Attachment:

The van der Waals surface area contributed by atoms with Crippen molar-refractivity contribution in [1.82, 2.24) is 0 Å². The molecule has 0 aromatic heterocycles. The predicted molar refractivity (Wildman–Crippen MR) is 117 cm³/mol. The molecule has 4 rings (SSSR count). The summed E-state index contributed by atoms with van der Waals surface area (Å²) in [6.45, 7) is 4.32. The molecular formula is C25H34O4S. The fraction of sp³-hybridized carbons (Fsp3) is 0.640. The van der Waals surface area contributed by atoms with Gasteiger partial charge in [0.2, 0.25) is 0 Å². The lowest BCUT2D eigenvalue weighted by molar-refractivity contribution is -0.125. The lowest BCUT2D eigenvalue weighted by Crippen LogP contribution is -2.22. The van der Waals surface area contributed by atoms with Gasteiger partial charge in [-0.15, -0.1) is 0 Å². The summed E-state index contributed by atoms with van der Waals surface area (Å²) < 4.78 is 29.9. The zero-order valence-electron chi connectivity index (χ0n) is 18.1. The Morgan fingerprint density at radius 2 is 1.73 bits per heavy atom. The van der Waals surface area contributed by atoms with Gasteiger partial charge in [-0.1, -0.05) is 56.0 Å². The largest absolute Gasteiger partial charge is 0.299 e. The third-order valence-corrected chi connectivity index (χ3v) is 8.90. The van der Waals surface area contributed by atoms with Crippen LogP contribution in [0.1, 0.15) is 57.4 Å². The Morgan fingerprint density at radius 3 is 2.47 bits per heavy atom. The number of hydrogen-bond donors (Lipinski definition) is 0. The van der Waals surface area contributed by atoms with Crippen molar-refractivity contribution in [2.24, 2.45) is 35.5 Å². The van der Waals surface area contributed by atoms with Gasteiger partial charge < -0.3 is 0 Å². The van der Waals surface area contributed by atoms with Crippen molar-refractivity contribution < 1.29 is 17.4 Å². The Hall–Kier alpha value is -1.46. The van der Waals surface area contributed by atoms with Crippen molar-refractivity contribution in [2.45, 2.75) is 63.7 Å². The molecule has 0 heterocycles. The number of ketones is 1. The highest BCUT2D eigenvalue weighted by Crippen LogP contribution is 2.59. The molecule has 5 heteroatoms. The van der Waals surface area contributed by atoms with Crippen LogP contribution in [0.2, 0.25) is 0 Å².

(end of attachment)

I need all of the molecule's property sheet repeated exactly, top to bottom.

The van der Waals surface area contributed by atoms with Crippen molar-refractivity contribution in [1.82, 2.24) is 0 Å². The molecule has 0 aromatic heterocycles. The predicted molar refractivity (Wildman–Crippen MR) is 117 cm³/mol. The molecule has 4 rings (SSSR count). The summed E-state index contributed by atoms with van der Waals surface area (Å²) in [6.45, 7) is 4.32. The molecular formula is C25H34O4S. The fraction of sp³-hybridized carbons (Fsp3) is 0.640. The van der Waals surface area contributed by atoms with Gasteiger partial charge in [0.2, 0.25) is 0 Å². The lowest BCUT2D eigenvalue weighted by molar-refractivity contribution is -0.125. The lowest BCUT2D eigenvalue weighted by Crippen LogP contribution is -2.22. The van der Waals surface area contributed by atoms with Gasteiger partial charge in [-0.15, -0.1) is 0 Å². The summed E-state index contributed by atoms with van der Waals surface area (Å²) < 4.78 is 29.9. The zero-order valence-electron chi connectivity index (χ0n) is 18.1. The Morgan fingerprint density at radius 2 is 1.73 bits per heavy atom. The van der Waals surface area contributed by atoms with Gasteiger partial charge in [-0.1, -0.05) is 56.0 Å². The largest absolute Gasteiger partial charge is 0.299 e. The third-order valence-corrected chi connectivity index (χ3v) is 8.90. The van der Waals surface area contributed by atoms with Crippen LogP contribution in [0.1, 0.15) is 57.4 Å². The Morgan fingerprint density at radius 3 is 2.47 bits per heavy atom. The number of hydrogen-bond donors (Lipinski definition) is 0. The van der Waals surface area contributed by atoms with Crippen molar-refractivity contribution in [2.24, 2.45) is 35.5 Å². The van der Waals surface area contributed by atoms with Gasteiger partial charge < -0.3 is 0 Å². The van der Waals surface area contributed by atoms with Crippen molar-refractivity contribution < 1.29 is 17.4 Å². The Hall–Kier alpha value is -1.46. The van der Waals surface area contributed by atoms with Crippen molar-refractivity contribution in [2.45, 2.75) is 63.7 Å². The molecule has 0 heterocycles. The number of ketones is 1. The highest BCUT2D eigenvalue weighted by Crippen LogP contribution is 2.59. The molecule has 5 heteroatoms. The van der Waals surface area contributed by atoms with Crippen LogP contribution in [0.2, 0.25) is 0 Å².